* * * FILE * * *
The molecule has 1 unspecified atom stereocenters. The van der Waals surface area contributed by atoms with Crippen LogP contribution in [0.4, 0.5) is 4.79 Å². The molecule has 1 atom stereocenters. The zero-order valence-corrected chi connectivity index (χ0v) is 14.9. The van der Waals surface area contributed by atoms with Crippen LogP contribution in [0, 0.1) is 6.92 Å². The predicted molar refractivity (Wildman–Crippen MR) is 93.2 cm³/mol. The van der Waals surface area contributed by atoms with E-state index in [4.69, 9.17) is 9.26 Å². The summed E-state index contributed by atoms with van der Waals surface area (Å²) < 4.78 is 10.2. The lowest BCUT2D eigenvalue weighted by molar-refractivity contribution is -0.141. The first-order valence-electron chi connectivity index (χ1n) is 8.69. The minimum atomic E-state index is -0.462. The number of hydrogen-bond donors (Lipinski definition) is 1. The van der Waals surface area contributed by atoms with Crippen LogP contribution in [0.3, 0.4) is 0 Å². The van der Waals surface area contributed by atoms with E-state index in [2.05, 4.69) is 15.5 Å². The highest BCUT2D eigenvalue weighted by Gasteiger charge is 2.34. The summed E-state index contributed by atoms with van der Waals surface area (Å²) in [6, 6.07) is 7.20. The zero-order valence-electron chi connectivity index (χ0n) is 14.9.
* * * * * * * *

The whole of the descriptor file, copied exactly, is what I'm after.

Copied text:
The molecule has 1 unspecified atom stereocenters. The van der Waals surface area contributed by atoms with Crippen LogP contribution in [0.4, 0.5) is 4.79 Å². The molecule has 1 atom stereocenters. The zero-order valence-corrected chi connectivity index (χ0v) is 14.9. The van der Waals surface area contributed by atoms with Crippen LogP contribution in [0, 0.1) is 6.92 Å². The predicted molar refractivity (Wildman–Crippen MR) is 93.2 cm³/mol. The van der Waals surface area contributed by atoms with E-state index in [4.69, 9.17) is 9.26 Å². The summed E-state index contributed by atoms with van der Waals surface area (Å²) < 4.78 is 10.2. The lowest BCUT2D eigenvalue weighted by molar-refractivity contribution is -0.141. The first-order valence-electron chi connectivity index (χ1n) is 8.69. The minimum atomic E-state index is -0.462. The number of hydrogen-bond donors (Lipinski definition) is 1. The van der Waals surface area contributed by atoms with Crippen LogP contribution in [0.3, 0.4) is 0 Å². The van der Waals surface area contributed by atoms with E-state index in [2.05, 4.69) is 15.5 Å². The highest BCUT2D eigenvalue weighted by Gasteiger charge is 2.34. The summed E-state index contributed by atoms with van der Waals surface area (Å²) in [6, 6.07) is 7.20. The zero-order valence-electron chi connectivity index (χ0n) is 14.9.